Facing Hard Economic TimesPosted August 21, 2012 by in Articles & Publications
The news this fall has been filled with reports of large, well-established companies facing difficult economic circumstances. In a number of highly publicized cases, the federal government (using our tax dollars) has ridden to the rescue. Such relief is unlikely to be granted to the rest of us. That being the case, it is important for you to evaluate how your business will face the economic slow down and what, if any precautionary steps you can take.
Have You Carefully Evaluated Your Business' Situation?
Before you can know what defensive steps you can take to protect your business, you must realistically evaluate your current business operations. Consult with your CPA or other financial advisor so that you can decide: Where are the weak spots? What is costing too much? What activity can you discontinue because it is not part of your core purpose?
With this information, develop an action plan for how you will respond to what you have discovered. Some steps may be totally within your control to undertake. However, other steps may require the "cooperation" of your creditors.
What Are Your Options?
Seeking to revise existing contracts is, of course, highly problematic. Moreover, you may find yourself on the receiving end of such requests from your own customers and clients. It behooves you to consider how you will respond to such overtures as well as to consider what efforts you will take to enforce overdue payments.
Given the reality of our economic times, it may be to your advantage to see whether adjustments can be worked out with your creditors, such as your landlord, banker, and equipment supplier. This requires a delicate approach. It is best if you know exactly what relief you need, as it is unlikely you will be able to make repeated requests.
Can Bankruptcy Give You Positive Relief?
If you can "plan" for a business related bankruptcy, it is more likely to prove successful in saving your business than if you wait until the last moment when all of your financial resources are gone. Useful planning requires having knowledge. The knowledge you need is twofold. First, what is the current economic situation of your business and its near-term prognosis should you obtain relief? Second, what are you required to do when you proceed in bankruptcy? You should consult with advisors to acquire both kinds of knowledge.
What Bankruptcy Options Are There?
In the case of legal entities, such as corporations and limited liability companies, Chapter 7 bankruptcy involves the liquidation of the assets of the underlying business as well as the entity's termination. If your business is under great stress and you have exhausted its resources, then this may be the best answer.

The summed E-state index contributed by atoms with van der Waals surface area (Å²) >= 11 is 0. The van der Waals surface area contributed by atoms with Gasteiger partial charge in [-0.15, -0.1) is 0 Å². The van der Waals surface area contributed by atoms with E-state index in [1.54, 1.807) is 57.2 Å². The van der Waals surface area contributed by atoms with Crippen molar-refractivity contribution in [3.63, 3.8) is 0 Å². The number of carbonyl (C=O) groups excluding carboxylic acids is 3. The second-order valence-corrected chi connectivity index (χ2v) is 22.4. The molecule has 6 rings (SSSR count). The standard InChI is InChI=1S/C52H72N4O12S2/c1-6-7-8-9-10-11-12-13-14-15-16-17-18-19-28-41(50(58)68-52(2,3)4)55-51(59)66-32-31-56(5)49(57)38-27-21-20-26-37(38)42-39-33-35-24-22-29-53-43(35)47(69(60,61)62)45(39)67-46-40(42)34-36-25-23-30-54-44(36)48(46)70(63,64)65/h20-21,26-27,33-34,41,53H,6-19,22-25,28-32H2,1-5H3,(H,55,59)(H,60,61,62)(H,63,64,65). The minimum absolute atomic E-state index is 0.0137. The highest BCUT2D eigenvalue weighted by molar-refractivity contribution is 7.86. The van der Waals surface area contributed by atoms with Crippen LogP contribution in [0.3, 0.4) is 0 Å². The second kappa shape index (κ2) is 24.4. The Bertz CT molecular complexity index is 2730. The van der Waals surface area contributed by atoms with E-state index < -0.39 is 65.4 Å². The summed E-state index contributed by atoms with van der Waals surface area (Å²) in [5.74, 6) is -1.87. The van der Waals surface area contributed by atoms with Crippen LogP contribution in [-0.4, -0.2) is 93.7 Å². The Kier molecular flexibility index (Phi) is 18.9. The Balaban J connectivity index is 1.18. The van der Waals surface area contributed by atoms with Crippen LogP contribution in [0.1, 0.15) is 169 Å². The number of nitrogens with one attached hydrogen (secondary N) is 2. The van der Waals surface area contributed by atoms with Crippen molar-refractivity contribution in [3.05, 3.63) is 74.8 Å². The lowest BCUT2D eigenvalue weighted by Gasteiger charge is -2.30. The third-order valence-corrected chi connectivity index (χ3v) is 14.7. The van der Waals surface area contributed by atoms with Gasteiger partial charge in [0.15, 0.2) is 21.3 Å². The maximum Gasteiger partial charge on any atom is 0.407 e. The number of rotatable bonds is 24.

Alternatively, if, as the owner of the business entity, you have personally guaranteed debt for your business, you may be eligible to take the Chapter 7 route as an individual, eliminating your personal debt. Provided your creditors would prefer for your business to continue to function, such as the landlord who wants to have occupied rather than empty space, you may be in a better position to get their cooperation in reworking the business' contractual obligations.
Keep in mind that in 2005, Congress enacted changes to the Bankruptcy Law making it harder for individuals to qualify for Chapter 7 relief. If you have income above a certain level, then you may need to explore whether a Chapter 13 can give you any leeway in your negotiations with the business' creditors.
Only human beings are eligible for Chapter 13 bankruptcies. Such a bankruptcy is a highly formalized version of a reorganization. Typically, the Chapter 13 bankruptcy is used by individuals who are employed, have assets and who owe more than they can pay. Unless you are able to show how your business will generate the revenue to pay you to fund the plan of repayment, you will not qualify for this kind of relief.
Chapter 11 bankruptcies are for businesses that are facing economic distress but which have not exhausted all of their resources. The objective is to reorganize the business and its relationship with its creditors. However, Chapter 11 bankruptcies are more complicated than either Chapter 7 or 13 bankruptcies and are considerably more expensive. Therefore, unless your business has resources which can be tapped not only to pay for the professional services you will need but also realistically to craft a plan of repayment, such an effort is likely to be doomed.
What Is the Bottom Line?
The point of this article is not to give easy answers since there are none. Rather, it is to encourage business owners not to shy away from unpleasant facts. In these troubled times, periodic proactive evaluation of where your business stands will be your best defense against the big bad wolves that may be howling at the door.